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Culture : Dry Spell Hits Town of Ancient Desert Designs : Shortages of tourists and water plague Nazca. And its devoted 'lady of the lines' is now disabled.


On the way to see one of 34 such aqueducts, he pointed to barren cotton and corn fields, wasted by a year and a half of drought that has left rivers and wells bone dry. "The only green places you see now are the product of the pre-Inca aqueducts from 1,500 years back," Lancho said.

Von Daniken visited Nazca in 1977, and Lancho took him around to see the aqueducts. "He said it was inconceivable that the Nazca people could have designed this--the extraterrestrials brought it to them," Lancho said. But Nazca scholars say the skills evident in the aqueducts are consistent with those in the civilization's pottery, intricate weaving and the Nazca lines themselves.

While driving along a road outside town, Lancho pointed out a man with a shovel and a sack--a looter, in person.

Later, he took three foreign reporters to a hut in town where a looter displayed his goods for sale: a tiny basket, three combs, a small vase, a piece of woven sash, a long ribbon and other woven goods. The young man said he normally provides for his wife and three children by farming a small plot of land but that the drought has left him without crops. "I have to do this," he said.

Peruvian police generally leave looters alone. They also do little to enforce prohibitions against walking or driving on the Pampa de San Jose. Peru's National Institute of Culture, hobbled by chronic shortages of funds and bureaucratic inertia, has left administration of the Nazca lines to Reiche for decades. She employs three guards to watch over the pampa, paying them partly with proceeds from her 1968 book, "Mystery on the Desert."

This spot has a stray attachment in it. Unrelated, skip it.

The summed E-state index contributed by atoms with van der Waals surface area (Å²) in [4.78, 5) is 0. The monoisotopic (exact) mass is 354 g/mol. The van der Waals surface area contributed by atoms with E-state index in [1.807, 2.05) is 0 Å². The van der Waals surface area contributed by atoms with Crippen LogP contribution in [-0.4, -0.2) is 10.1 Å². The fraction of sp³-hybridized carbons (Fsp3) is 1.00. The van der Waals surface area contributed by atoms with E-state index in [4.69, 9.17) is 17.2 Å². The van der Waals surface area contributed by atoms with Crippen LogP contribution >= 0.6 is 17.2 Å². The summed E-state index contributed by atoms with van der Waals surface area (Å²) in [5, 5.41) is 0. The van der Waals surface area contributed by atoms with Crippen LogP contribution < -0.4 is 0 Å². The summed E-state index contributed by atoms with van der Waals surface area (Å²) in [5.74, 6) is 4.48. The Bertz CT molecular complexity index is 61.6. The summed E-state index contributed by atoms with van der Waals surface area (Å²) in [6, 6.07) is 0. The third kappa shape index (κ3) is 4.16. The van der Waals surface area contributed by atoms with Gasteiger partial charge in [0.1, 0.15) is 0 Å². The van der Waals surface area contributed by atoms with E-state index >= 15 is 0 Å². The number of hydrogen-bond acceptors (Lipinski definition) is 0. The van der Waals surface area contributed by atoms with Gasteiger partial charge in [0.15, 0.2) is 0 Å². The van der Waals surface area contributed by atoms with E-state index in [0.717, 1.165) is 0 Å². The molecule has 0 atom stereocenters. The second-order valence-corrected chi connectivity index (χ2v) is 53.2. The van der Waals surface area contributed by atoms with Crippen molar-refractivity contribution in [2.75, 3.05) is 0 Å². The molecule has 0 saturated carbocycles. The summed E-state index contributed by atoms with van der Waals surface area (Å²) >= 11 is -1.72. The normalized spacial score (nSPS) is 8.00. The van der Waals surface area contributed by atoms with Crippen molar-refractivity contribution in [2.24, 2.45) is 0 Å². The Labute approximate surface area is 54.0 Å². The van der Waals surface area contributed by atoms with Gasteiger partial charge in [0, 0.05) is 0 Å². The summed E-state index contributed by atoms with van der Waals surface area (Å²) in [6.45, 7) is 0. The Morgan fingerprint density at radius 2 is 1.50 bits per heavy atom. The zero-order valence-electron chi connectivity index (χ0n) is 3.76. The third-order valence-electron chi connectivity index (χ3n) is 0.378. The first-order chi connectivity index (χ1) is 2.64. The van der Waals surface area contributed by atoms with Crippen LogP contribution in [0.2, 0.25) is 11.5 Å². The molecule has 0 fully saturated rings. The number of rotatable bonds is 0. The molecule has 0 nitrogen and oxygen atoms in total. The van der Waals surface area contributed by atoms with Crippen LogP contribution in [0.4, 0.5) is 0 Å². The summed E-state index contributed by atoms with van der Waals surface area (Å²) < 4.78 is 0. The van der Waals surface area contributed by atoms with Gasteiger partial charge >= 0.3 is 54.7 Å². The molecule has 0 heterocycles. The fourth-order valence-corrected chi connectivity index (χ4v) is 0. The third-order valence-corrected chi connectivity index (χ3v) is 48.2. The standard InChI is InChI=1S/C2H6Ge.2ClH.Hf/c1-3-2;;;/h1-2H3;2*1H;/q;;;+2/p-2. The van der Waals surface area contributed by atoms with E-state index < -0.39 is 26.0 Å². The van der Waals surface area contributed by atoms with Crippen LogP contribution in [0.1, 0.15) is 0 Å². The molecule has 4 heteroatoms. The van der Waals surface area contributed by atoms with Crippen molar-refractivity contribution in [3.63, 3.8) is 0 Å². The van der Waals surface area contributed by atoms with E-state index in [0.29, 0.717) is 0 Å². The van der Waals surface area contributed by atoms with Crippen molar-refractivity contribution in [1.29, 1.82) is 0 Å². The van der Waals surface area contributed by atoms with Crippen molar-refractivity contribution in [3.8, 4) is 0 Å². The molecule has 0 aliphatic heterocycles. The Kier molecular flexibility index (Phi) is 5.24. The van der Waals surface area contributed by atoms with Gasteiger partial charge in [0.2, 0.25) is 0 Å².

Suffering in recent years from Parkinson's disease, Reiche has had to rely on her younger sister, Renate, to carry on her protective work. People who are concerned about the future of the Nazca lines are asking who will eventually take responsibility for them.

Helaine Silverman, an archeologist at the University of Illinois, and many other scientists say that the National Institute of Culture should administer Nazca archeological sites.

"Maria Reiche is a magnificent woman, a remarkable individual, but she has many times been an obstacle to scientific investigation, even by Peruvians, who have a right to study their own country's past," she said by telephone from Urbana.

Antonio Murro Mena, director of cultural patrimony in the National Institute of Culture, said the government has no funds to establish an administrative office for the Nazca lines. And he said the institute, under a new government decree, will relinquish authority over sites like the Pampa de San Jose to the National Museum of Archeology and Anthropology.

Elias Mujica, a Peruvian archeologist who briefly directed the institute, predicted that the museum will do little for the Nazca site.

To help fill the funding gap, Mujica said, private Peruvians are creating a new foundation. In the next few weeks, the foundation's organizers plan to publish a new book of Reich's writings and notes, some of them previously unpublished. Two other collections of her work are to be published later, Mujica said.

Proceeds from the books and donations will be used to protect the pampa and promote new scientific studies.

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